Review | Amazon Fire Stick

Review | Amazon Fire Stick

Home automation. Sexy, sexy home automation. Eventually our homes will become transformers and follow us around the park, marking their territory by bleeding their radiators on nearby trees. Obviously when I say ‘our homes’, I mean the places we live that we can’t afford to own because of listicles in the Times.

If you’re looking for a first step in home automation there are a few easy routes in, such as HDMI devices that you can smack straight into your telly. One of which is the Amazon Fire stick. Maplin popped on in the post to the Lampoon-Cave for a little review.

Amazon Fire stick – which sounds like a primitive tribal ritual involving fire ants – is a fairly inexpensive way to get your on the automation property ladder. £40 gets you an Amazon Firestick and an Alexa powered voice remote that you can talk to when no one else is listening.

First impressions: It’s not sexy. There are no shiny bits. It’s meant to hide behind your TV so that’s ok. It’s about the size of a mint chocolate club, or for anyone under the age of 20 - it’s about the size of an Amazon Fire stick.

After a quick set-up I was logged in and browsing.


There is a decent choice of apps available, including Netflix for that all important second watch of Stranger Things. iPlayer for your BBC Four documentaries and Spotify for your big beats playlist (big beats are the best). The response from the remote is fairly quick, the same kind of speed as your TV remote. There’s a quad-core processor and 1GB of memory to handle 1080p (the pricier Amazon Fire TV box can take up to 4K).

“Alexa - play Top Gear in BBC iPlayer”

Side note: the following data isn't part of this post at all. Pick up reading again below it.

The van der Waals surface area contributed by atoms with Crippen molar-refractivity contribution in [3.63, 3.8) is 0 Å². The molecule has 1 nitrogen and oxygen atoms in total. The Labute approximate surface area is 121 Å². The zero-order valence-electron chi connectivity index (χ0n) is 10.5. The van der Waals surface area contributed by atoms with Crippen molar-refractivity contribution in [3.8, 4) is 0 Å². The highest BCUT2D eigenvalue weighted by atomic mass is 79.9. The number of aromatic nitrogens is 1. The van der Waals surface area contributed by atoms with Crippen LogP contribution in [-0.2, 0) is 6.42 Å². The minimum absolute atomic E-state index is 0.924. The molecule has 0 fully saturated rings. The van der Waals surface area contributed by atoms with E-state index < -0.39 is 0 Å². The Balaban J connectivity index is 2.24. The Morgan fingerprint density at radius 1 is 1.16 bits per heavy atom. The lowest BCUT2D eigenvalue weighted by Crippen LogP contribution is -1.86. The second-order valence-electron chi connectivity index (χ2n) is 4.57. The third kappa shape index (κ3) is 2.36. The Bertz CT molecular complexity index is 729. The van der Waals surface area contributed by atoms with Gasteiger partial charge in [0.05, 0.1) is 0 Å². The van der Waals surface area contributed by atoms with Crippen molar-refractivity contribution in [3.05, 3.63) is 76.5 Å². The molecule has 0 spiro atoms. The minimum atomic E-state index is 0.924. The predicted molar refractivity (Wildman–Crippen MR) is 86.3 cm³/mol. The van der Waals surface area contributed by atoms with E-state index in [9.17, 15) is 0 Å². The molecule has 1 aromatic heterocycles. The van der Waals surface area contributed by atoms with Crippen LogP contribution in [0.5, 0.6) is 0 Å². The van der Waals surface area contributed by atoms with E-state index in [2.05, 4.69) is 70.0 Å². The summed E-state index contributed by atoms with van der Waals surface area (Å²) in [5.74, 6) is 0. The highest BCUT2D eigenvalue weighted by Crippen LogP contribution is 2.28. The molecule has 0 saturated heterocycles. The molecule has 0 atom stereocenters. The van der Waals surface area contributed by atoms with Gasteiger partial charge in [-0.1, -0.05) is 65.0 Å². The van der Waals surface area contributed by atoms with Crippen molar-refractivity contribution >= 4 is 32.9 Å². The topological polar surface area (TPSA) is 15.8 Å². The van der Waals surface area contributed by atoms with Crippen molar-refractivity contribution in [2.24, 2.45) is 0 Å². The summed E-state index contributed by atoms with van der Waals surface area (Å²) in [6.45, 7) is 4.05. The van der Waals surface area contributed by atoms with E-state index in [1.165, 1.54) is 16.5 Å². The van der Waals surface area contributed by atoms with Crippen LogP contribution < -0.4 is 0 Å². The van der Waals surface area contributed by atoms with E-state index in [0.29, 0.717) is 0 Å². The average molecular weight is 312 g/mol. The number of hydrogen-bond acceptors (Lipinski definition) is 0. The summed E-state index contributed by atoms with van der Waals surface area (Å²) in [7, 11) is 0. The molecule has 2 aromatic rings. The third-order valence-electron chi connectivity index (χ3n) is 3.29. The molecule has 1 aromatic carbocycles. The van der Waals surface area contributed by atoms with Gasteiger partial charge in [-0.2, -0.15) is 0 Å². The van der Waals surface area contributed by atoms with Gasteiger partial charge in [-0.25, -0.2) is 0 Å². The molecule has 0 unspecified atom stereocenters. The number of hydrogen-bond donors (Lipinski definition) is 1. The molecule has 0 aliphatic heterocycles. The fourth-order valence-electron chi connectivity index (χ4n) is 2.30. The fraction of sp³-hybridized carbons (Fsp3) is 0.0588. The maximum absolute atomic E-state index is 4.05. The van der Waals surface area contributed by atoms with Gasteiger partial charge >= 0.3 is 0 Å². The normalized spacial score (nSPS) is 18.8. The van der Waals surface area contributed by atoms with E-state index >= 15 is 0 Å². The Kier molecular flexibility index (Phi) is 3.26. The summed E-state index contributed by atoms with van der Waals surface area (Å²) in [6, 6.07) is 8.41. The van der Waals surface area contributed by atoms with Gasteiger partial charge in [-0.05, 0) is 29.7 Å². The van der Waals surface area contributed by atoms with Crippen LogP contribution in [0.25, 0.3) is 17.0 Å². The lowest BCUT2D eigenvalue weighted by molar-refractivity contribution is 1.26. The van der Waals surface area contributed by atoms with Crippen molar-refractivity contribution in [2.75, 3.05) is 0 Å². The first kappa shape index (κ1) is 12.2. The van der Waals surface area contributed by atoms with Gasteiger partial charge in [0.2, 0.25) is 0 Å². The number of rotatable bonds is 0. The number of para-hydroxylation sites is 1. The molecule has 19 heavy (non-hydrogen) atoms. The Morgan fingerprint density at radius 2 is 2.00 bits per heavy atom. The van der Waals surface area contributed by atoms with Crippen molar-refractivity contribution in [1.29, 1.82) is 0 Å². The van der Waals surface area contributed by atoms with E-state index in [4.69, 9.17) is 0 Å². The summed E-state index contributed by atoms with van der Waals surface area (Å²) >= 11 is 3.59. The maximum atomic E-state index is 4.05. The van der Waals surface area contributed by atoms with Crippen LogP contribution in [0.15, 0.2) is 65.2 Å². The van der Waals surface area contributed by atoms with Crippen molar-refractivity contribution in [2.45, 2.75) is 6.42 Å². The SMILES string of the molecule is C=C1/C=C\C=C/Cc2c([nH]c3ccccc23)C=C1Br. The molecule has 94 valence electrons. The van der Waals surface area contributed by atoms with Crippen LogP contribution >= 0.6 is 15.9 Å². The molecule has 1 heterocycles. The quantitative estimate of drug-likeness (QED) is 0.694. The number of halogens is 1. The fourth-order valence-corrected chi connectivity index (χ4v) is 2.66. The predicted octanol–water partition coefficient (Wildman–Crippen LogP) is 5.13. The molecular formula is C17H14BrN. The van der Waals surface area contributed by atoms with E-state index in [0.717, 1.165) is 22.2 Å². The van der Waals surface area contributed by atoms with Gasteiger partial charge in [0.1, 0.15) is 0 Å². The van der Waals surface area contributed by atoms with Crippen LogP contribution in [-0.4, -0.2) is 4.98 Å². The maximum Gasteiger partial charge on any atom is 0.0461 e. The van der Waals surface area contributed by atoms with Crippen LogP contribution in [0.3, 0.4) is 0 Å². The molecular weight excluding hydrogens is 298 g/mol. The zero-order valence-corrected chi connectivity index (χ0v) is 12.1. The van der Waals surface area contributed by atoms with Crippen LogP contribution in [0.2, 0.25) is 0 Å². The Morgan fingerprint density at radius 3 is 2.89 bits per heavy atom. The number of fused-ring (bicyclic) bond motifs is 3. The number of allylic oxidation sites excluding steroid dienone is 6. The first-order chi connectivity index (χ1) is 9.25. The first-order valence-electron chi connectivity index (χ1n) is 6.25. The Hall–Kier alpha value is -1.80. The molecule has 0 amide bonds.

I ask, fully aware of the mental and contractual anguish I have just inflicted on my artificial friend.

After a few failed attempts to woo Alexa into finding the ‘Bum bum willy’ song on YouTube I resort to using the remote again.

The voice recognition is surprising good when searching in context within an already open app - but I find Google home to be better.

Like a parent of a teenager, you can also shout at Alexa to bring you your favourite food (from Just Eat), take you to your friends house (order an Uber) or what the weather is like because you've forgotten how curtains work.


Another use for the Fire Stick is to treat it as a mobile entertainment server. Take it on work trips with you for lonely hotel times (invariably London City Airport Travelodge because it always fucking is).

Amazon fire stick isn’t the answer for all your home automations but it is a fairly solid entry-level introduction and includes some decent features. If you already have an Amazon Prime account and aren’t fussed with too much else other than streaming and Spotify it’s an attractive option.

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